- As the safety of the medicine in pregnancy has not been established, as a precaution women who could get pregnant are advised to use an effective method of contraception to prevent pregnancy, both while taking the medicine and for two weeks after stopping. However, if you discover you are pregnant while you are taking Malarone, there's no reason to terminate the pregnancy.
- It is not known if atovaquone passes into breast milk. Proguanil passes into breast milk in small amounts. The manufacturer states that Malarone should not be used by breastfeeding mothers. However, it may be prescribed by your doctor if there are no suitable alternatives. Seek further medical advice from your doctor.
- Take this medication with or after food.
Medicines and their possible side effects can affect individual people in different ways. The following are some of the side effects that are known to be associated with this medicine. Just because a side effect is stated here, it does not mean that all people using this medicine will experience that or any side effect.
Very common (affect more than 1 in 10 people)
- Disturbances of the gut such as nausea, vomiting, diarrhoea or abdominal pain.
Common (affect between 1 in 10 and 1 in 100 people)
- Loss of appetite.
- Difficulty sleeping (insomnia).
- Abnormal dreams.
- Rash or itching.
- Low red blood cell count (anaemia).
Uncommon (affect between 1 in 100 and 1 in 1000 people)
- Inflammation of the lining of the mouth (stomatitis).
- Hair loss (alopecia).
Frequency not known
- Mouth ulcers.
- Low blood sodium level (hyponatraemia).
- Decrease in the number of a type of white blood cell (neutrophil) in the blood (neutropenia).
- Allergic reactions such as rash, or severe swelling of lips, face or tongue (angioedema).
- Severe skin reactions such as blistering, peeling or increased sensitivity to sunlight.
- Inflammation of the liver (hepatitis).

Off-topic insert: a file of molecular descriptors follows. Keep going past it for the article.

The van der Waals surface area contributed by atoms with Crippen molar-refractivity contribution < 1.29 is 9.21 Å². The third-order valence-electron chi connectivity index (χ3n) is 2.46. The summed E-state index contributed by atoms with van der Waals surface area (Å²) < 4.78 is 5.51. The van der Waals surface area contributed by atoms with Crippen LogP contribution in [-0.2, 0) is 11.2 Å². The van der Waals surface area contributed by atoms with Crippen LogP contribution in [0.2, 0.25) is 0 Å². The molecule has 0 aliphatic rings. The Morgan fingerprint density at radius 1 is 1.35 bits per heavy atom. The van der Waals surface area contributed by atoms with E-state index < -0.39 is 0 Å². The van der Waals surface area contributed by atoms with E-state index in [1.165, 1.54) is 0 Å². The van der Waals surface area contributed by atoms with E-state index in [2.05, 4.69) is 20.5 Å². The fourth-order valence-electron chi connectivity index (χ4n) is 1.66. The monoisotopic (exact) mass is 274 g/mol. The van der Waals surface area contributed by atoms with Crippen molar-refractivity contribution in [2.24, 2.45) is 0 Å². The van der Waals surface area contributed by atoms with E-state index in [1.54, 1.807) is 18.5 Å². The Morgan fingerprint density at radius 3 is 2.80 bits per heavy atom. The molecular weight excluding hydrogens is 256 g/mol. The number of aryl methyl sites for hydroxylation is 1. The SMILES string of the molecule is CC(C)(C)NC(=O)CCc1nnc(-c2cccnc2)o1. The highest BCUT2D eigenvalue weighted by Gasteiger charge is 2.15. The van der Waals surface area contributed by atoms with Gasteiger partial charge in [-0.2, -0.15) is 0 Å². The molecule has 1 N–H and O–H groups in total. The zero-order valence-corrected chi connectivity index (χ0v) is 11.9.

- Increased heart rate.
The side effects listed above may not include all of the side effects reported by the medicine's manufacturer.
For more information about any other possible risks associated with this medicine, please read the information provided with the medicine or consult your doctor or pharmacist.
How can this medicine affect other medicines?
It is important to tell your doctor or pharmacist what medicines you are already taking, including those bought without a prescription and herbal medicines, before you start treatment with this medicine. Similarly, check with your doctor or pharmacist before taking any new medicines in combination with this one, to make sure that the combination is safe.
The amount of atovaquone in the blood may be reduced by the following medicines. If you are taking one of these it could make Malarone less effective at preventing and treating malaria:
- efavirenz and ritonavir-boosted protease inhibitors for HIV infection (Malarone should preferably be avoided in people taking one of these medicines)
- metoclopramide (a different anti-sickness medicine should be used in people taking Malarone)
- rifampicin and rifabutin (these medicine are not recommended for people taking Malarone)
- Atovaquone may decrease the blood level of the anti-HIV medicine indinavir.
Atovaquone may increase the blood level of the anti-HIV medicine zidovudine and the chemotherapy medicine etoposide. It could increase the risk of side effects from these medicines.
Proguanil may enhance the anti-blood-clotting effect of the anticoagulant medicine warfarin. If you are taking warfarin, your blood clotting time (INR) should be checked after you start and stop taking Malarone and, based on the results, your warfarin dose may need adjusting.
The antacid magnesium trisilicate may reduce the absorption of proguanil from the gut if it is taken at the same time of day. If you need to take a magnesium-containing antacid while you are taking Malarone, you should not take it at the same time of day; the doses should be separated by at least three hours.